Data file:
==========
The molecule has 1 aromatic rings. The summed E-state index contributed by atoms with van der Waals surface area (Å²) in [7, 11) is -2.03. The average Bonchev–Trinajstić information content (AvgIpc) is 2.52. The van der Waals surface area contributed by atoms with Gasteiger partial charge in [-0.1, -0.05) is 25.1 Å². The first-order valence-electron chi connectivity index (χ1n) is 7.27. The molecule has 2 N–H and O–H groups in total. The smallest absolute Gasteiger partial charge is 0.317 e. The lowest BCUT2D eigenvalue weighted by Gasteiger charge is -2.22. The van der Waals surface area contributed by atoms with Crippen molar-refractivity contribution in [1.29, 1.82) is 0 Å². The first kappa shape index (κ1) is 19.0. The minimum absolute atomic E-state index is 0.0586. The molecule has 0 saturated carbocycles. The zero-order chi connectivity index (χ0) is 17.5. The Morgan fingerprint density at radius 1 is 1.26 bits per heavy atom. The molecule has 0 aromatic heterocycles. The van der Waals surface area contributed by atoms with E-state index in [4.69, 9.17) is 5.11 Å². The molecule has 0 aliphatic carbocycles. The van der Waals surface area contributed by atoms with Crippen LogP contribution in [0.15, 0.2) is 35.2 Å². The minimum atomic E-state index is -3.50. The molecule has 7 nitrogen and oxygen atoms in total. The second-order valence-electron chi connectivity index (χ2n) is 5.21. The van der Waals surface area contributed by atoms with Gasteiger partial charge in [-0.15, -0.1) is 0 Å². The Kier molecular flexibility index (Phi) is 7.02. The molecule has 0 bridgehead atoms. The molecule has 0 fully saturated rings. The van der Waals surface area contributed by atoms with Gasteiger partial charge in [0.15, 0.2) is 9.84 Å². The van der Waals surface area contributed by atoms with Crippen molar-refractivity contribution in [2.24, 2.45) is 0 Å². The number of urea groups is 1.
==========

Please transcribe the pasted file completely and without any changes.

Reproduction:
The molecule has 1 aromatic rings. The summed E-state index contributed by atoms with van der Waals surface area (Å²) in [7, 11) is -2.03. The average Bonchev–Trinajstić information content (AvgIpc) is 2.52. The van der Waals surface area contributed by atoms with Gasteiger partial charge in [-0.1, -0.05) is 25.1 Å². The first-order valence-electron chi connectivity index (χ1n) is 7.27. The molecule has 2 N–H and O–H groups in total. The smallest absolute Gasteiger partial charge is 0.317 e. The lowest BCUT2D eigenvalue weighted by Gasteiger charge is -2.22. The van der Waals surface area contributed by atoms with Crippen molar-refractivity contribution in [1.29, 1.82) is 0 Å². The first kappa shape index (κ1) is 19.0. The minimum absolute atomic E-state index is 0.0586. The molecule has 0 saturated carbocycles. The zero-order chi connectivity index (χ0) is 17.5. The Morgan fingerprint density at radius 1 is 1.26 bits per heavy atom. The molecule has 0 aromatic heterocycles. The van der Waals surface area contributed by atoms with E-state index in [4.69, 9.17) is 5.11 Å². The molecule has 0 aliphatic carbocycles. The van der Waals surface area contributed by atoms with Crippen LogP contribution in [0.15, 0.2) is 35.2 Å². The minimum atomic E-state index is -3.50. The molecule has 7 nitrogen and oxygen atoms in total. The second-order valence-electron chi connectivity index (χ2n) is 5.21. The van der Waals surface area contributed by atoms with Gasteiger partial charge in [-0.15, -0.1) is 0 Å². The Kier molecular flexibility index (Phi) is 7.02. The molecule has 0 bridgehead atoms. The molecule has 0 fully saturated rings. The van der Waals surface area contributed by atoms with Gasteiger partial charge in [0.15, 0.2) is 9.84 Å². The van der Waals surface area contributed by atoms with Crippen molar-refractivity contribution in [2.24, 2.45) is 0 Å². The number of urea groups is 1.